Talk to most software engineers and they’ll tell you they’ve worked on projects with poor documentation and know first-hand that it causes frustration, bottle-necks and general inefficiency. Yet if you ask software engineers what they enjoy doing, writing documentation is either not on their list or it’s right down the bottom.
The tech team at Rail Europe places documentation very high up the list of priorities. This isn’t because we only employ people that enjoy writing documentation (although some of us clearly do! Myself most certainly included). Documentation is baked into the heart of our way of working.
However, I can assure you we haven’t all decided to write documentation in the name of productivity gains. The main benefit of documentation to remote teams is flexibility…
Siloed information is the enemy of flexible remote work. We’re an internationally distributed team that believes in asynchronous communication. We want everyone to be able to work to their schedule, not a rigid 9-5. It’s no good if certain people have to be available and online all the time, to be around to answer questions and interject at any moment.
Once you trust each-other to manage your own time to get the work done, you have to optimise for it. Good clear documentation is the bedrock of this approach, as it enables people to be self-sufficient. Rather being blocked waiting for so-and-so to become available to answer a question, you can read the docs and make progress.
Not everyone gets an in-person induction, but there’s definitely plenty to read! Our onboarding documents are extensive and full of answers to questions that new starters ask. We know this because we encourage each new starter to update and enhance the documentation. If they can’t find the answer they’re after, they’re empowered to update the docs. We use Github’s wiki feature, everyone has write access from day one.
One of the main benefits of this is it avoids repetition and wasted time explaining the same processes and concepts. It also means the new starter can read and digest at their pace and doesn’t have to sit through multiple meetings taking copious amounts of notes.
Git as a living history
We love Ruby because it’s so expressive and the code itself is often self-documenting. But there’s a long-held tradition of well written commit messages in the Rail Europe (formerly Loco2) codebase. It’s a testiment to the engineers that pioneered the application, that the commits tell the story of not only what changed, but frequently why it changed, what alternative approaches were considered and other jewels of information around decisions that were made many years ago by people that no longer work at the company.
Because the example set was so strong, each new engineer has embraced it. Once code has been reviewed and is ready to be shipped, interactive rebasing and squashing is used so that “work in progress” commits are not included on the main branch. This means that “git log” reads like a well-written story.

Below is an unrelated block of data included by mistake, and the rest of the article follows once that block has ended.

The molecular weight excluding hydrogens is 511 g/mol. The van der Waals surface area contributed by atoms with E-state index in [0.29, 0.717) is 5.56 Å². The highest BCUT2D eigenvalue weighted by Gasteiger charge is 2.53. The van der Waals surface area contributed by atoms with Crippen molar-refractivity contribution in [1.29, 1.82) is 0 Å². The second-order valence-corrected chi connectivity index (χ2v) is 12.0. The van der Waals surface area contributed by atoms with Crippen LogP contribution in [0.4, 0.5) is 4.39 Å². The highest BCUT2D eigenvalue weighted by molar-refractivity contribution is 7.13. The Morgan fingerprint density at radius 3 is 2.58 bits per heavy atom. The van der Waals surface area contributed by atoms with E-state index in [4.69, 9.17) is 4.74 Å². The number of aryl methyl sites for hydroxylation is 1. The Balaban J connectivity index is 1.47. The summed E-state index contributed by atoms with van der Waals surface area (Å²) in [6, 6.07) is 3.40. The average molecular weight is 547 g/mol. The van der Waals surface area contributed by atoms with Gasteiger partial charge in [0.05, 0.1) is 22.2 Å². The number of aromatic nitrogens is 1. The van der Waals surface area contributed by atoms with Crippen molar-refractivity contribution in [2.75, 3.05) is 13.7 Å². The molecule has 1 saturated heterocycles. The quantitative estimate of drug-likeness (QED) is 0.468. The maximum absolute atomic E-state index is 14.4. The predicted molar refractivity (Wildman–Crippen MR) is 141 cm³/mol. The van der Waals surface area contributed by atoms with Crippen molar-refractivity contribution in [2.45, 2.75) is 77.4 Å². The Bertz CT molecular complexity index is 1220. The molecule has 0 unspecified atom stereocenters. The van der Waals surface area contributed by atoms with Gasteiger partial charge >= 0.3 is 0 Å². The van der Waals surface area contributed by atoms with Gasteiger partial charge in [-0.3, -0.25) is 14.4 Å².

This fits with our approach of continuous integration as each commit is atomic, which makes them easy to rollback if required (fortunately not often!).
How to use Git can be a hotly disputed topic within engineering teams. Our belief is that Github PR’s are great for discussing and reviewing changes and the “work in progress” commits make perfect sense in the context of the history of a PR. We don’t encourage squashing during a code review, but personally I like the idea mentioned on this blog post from Future Learn that just as we refactor code before merging, we should refactor our commits too.
On writing the commit messages themselves, the article A Note About Git Commit Messages basically sums it up for me.
Why does feature x work like that?
An adhoc form of documentation comes as a side-effect from our desire to work without meetings. This previous blog post I wrote goes into the detail, but to briefly summarise and mention one benefit… we openly discuss large new features before implementation using a Basecamp message board. This kind of blew my mind when I joined the company, as it meant I could go back in time and review the discussions that were had by the engineers right when they were discussing how certain features might work.
This kind of documentation is obviously not “curated” and designed as a long-term living document, like our wiki. But it can still provide valuable pieces of information that can otherwise be lost in the mists of time.
Documentaton comes in many forms and ultimately I think it’s one of the most under-rated and overlooked priorities that every software engineering team can benefit from.